Much of the discussion about corporate governance focuses on issues relating to boards of directors, and for good reason. Boards have oversight and control functions that serve to guard the interests of the stakeholders. The significance of these roles necessarily means that companies are expected to check the list of best practices in filling up their boards.
For publicly listed companies, the list of best practices just grew longer.
Two weeks ago, the SEC posted on its website a November 2016 memo announcing the new Code of Corporate Governance for Publicly Listed Companies (CG Code for PLCs), which took effect from the beginning of this year.
The new code consists of 67 recommendations of good CG practices, each of which has a defined principle and a thorough explanation. Its use of a “comply or explain” approach, which combines voluntary compliance with mandatory disclosure, is both instructive and refreshing. When PLCs do not comply with the Code’s recommendations, they must state in their annual corporate governance reports these areas of non-compliance, the reasons for non-compliance and disclosures on how the related principles are still being achieved.
The SEC used globally recognized standards as key reference materials in developing the new CG Code. While this means that multinationals will not be surprised with the new pronouncement, Philippine companies might consider some of the CG recommendations as tectonic shifts in the way they organize their boards. Some of the newer and more significant ones are:
Boards should be composed of a majority of non-executive directors (or those who do not perform any work related to the operations of the PLC).
A PLC’s corporate secretary and compliance officer should be separate individuals and should not be members of the board. They are accountable to the corporation and its shareholders, not to the chairman or president. Additionally, the compliance officer should have a rank of senior vice president.
PLCs should have a policy on board diversity. Diversity extends to gender, age, culture, skills and competence.
The changes in the rules on independent directors are quite significant. The recommended number is now a minimum of three (previously, two) or a higher number representing at least a third of the board (previously, a fifth of the board). Also, independent directors should not have been previous directors or employees of the PLC or its related parties, and should only serve a maximum cumulative term of nine years. Non-executive directors (which include independent directors) can sit on the boards of a maximum of five PLCs only. The new CG code supersedes SEC Memorandum Circular 9-2011, which previously allowed independent directors to sit in the boards of any number of unrelated PLCs, or up to five companies within a conglomerate.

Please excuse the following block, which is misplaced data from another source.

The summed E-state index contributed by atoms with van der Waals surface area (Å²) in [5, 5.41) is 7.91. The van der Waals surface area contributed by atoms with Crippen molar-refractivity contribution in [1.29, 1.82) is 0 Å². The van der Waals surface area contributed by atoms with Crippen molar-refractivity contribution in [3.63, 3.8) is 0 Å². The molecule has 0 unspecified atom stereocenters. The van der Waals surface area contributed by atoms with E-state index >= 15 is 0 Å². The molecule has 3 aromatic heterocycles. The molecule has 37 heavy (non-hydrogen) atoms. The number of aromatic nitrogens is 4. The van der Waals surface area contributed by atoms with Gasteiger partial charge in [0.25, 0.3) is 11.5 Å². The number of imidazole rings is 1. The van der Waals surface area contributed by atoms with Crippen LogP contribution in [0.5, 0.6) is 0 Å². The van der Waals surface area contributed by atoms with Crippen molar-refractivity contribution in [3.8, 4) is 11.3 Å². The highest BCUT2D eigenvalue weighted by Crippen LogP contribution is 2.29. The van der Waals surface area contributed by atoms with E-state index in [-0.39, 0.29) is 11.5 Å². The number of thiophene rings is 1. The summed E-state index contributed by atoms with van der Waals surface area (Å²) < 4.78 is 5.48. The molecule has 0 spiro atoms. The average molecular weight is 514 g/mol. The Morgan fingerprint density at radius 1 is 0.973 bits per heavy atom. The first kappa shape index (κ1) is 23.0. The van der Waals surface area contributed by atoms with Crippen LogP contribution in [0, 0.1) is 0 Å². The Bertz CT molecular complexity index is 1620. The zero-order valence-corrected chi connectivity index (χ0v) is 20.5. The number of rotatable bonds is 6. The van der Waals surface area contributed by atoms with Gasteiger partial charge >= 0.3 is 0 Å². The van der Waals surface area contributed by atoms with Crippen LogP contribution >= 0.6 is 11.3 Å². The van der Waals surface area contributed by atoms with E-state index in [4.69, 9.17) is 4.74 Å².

The new CG code recommends a number of board committees to support the effective performance of the boards. Committees for audit, corporate governance, board risk oversight, and related party transactions should be established and their compositions and functions laid out in a publicly available committee charter.
So, how ready are PLCs in adopting some of these recommendations? For this, let’s look at the boards of the 30 companies comprising the PSEi, which rank among the top listed companies based on liquidity and market capitalization:
Only 40 percent of PSEi companies have three independent directors comprising at least a third of their respective boards.
Majority of the companies in the index have at least one independent director exceeding the maximum nine-year tenure. Actually, on average, independent directors of PSEi companies are on their eighth year of service to their boards. The SEC’s confirmation that the maximum nine-year term starts in 2012 may be of comfort to long-serving independent directors as they can technically hold on to their seats up to at least 2020. It is good to note, however, that the SEC relaxed the rule on the nine-year tenure only. The other recommendations remain in place—including the prohibition on independent directors to hold seats in related companies; and on the maximum PLCs that a non-executive director can hold board seats.
Ninety percent of the board seats are held by men. Only four PLCs have more than two female board members. While the SEC clarified that diversity is not limited to gender, this is a quick check on how diversified the boards are. Increasing the boards’ diversity is not political correctness but a realization that an effective board is open to different ways of thinking and points of view.
Only eight PLCs, four of them banks, are in compliance with the board committees recommended by the new CG Code.
While the good practices listed in the new CG code are mere recommendations, we can expect PLCs to adopt most, if not all, of them in the very near future. The CG train has left the station and only ill-advised PLCs will accept missing the opportunity of showcasing their companies’ adoption of globally recognized best practices. The importance of the selection and appointment of the members of the Board of Directors will continue to be the focus of companies and regulators as it plays a critical role in the corporate governance process.
Renan Piamonte, is the Risk Management partner of P&A Grant Thornton. P&A Grant Thornton is one of the leading audit, tax, advisory and outsourcing firms in the Philippines, with 21 partners and over 800 staff members. For comments, please email firstname.lastname@example.org or email@example.com. Visit our Website: www.grantthorn.com.ph; Twitter: pagrantthornton, and FB: P&A Grant Thornton